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Investing in grazing infrastructure to achieve a long grazing season

The following article is published in Lakeland Dairies / Teagasc Joint Development Programme’s innovative and informative 28-page booklet.

The booklet contains recommendations, tips and case studies, aimed at making farm life easier for Lakeland Dairies’ milk suppliers.

Eugene and Brian McGinnity are milking 90 cows in Knockatallon, Co. Monaghan. Their land is heavy, but this does not deter them from continually investing in grazing infrastructure, enabling them to achieve a long grazing season.

Getting the milking batch of cows out to grass early in spring is a huge priority for us. We aim to get the milking group out to grass every day for at least three hours. Last year, we only had the cows in for six days from February 1st to April 5th.

To achieve this, we use a number of techniques:

On-off grazing for three hours helps get grass in the diet with limited damage to fields. We often do this twice in one day.

  • Letting the cows to grass after the morning and 3pm afternoon milking if ground conditions are difficult.
  • Spur roadways to get to the back of paddocks.
  • Back fencing areas which are already grazed.
  • Multiple entrance points to paddocks.
  • Water troughs located in the centre of paddocks for strip grazing.
  • Continued investment in land drainage.

When cows are at grass in spring, along with the yield increase, cows’ udders are cleaner. This would reduce the milking time by 10 minutes. Time foddering is reduced when the cows are out at grass.

The cubicles only have to be scraped and bedded once-a-day which would save me 25 minutes each day when the cows are out.

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Grass measuring is done every week on our farm. It allows us to make the correct grassland management decisions. It reduces time spent topping on our farm. Our paddocks are nearly never topped. Heavy covers are baled out.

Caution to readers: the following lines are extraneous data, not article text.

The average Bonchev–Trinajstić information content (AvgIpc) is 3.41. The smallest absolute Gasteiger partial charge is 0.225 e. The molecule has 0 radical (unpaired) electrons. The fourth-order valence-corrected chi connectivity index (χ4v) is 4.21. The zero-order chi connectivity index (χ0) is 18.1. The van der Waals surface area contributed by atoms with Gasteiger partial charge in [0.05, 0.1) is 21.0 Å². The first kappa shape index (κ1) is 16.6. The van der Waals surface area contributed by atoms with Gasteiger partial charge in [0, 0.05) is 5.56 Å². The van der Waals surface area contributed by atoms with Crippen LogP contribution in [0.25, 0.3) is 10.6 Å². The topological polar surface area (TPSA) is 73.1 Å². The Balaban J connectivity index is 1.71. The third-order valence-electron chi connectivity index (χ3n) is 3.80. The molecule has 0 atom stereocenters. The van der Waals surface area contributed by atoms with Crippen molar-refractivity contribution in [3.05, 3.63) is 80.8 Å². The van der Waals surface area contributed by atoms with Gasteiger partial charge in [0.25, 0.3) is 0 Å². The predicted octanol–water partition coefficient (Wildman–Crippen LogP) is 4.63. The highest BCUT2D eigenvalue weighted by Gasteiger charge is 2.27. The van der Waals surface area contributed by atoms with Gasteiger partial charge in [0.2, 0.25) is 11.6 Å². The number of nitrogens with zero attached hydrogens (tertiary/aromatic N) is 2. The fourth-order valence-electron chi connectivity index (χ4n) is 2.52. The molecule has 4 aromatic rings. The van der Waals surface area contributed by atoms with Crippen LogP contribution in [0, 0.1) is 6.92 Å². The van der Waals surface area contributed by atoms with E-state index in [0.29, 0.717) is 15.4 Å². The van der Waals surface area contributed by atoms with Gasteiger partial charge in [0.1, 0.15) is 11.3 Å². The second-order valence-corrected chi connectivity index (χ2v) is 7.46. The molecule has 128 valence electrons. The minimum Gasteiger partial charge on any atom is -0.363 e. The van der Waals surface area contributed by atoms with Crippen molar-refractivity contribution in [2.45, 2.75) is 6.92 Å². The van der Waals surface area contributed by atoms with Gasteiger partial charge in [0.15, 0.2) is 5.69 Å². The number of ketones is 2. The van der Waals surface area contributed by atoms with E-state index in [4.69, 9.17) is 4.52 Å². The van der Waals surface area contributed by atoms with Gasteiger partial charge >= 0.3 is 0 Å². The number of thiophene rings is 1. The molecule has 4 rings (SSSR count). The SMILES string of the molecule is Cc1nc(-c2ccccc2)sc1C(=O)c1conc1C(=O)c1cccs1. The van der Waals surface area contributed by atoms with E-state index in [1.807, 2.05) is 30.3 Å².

Other grazing tips:

  • Have lots of reels and posts in a fixed location in the yard.
  • Cows have the best appetite after milking, so offer grass first and silage after if needed.
  • When on/off grazing for three hours there is no need for water.
  • Tunnels or underpasses are a long-term investment leaving the herding of cows much easier. It also reduces the need for the second person.
  • Grass measuring reduces the amount of time topping and improves grass utilisation.

Day-to-day advantages of good roadways

  • Cows will travel faster to and from the milking parlour which could save 5-15 minutes per milking walking in cows.
  • Cleaner roadways. The smooth surface will not irritate cows thereby reducing the cow dungs on the roadway. This, in turn, will mean cows will be cleaner, thus, improving SCC.
  • Fewer lame cows. Maintained and smooth roadways will reduce problems with hoof health.

What does one week’s grazing mean on your farm?

  • Silage saved: 100 cows housed for a week will eat 9T/DM of silage which is 44 bales.
  • Slurry saved: 100 cows housed full-time produce 33M3 of slurry or 7,250 gallons of slurry each week.
  • Concentrate saved: Extra concentrate will have to be fed to maintain milk yield.
  • Silage diets can see a reduction of milk protein of up to 0.15%.
  • Improved health: cows grazing have lower SCC and reduced lameness.

Image source: Lakeland Dairies / Teagasc Joint Development Programme

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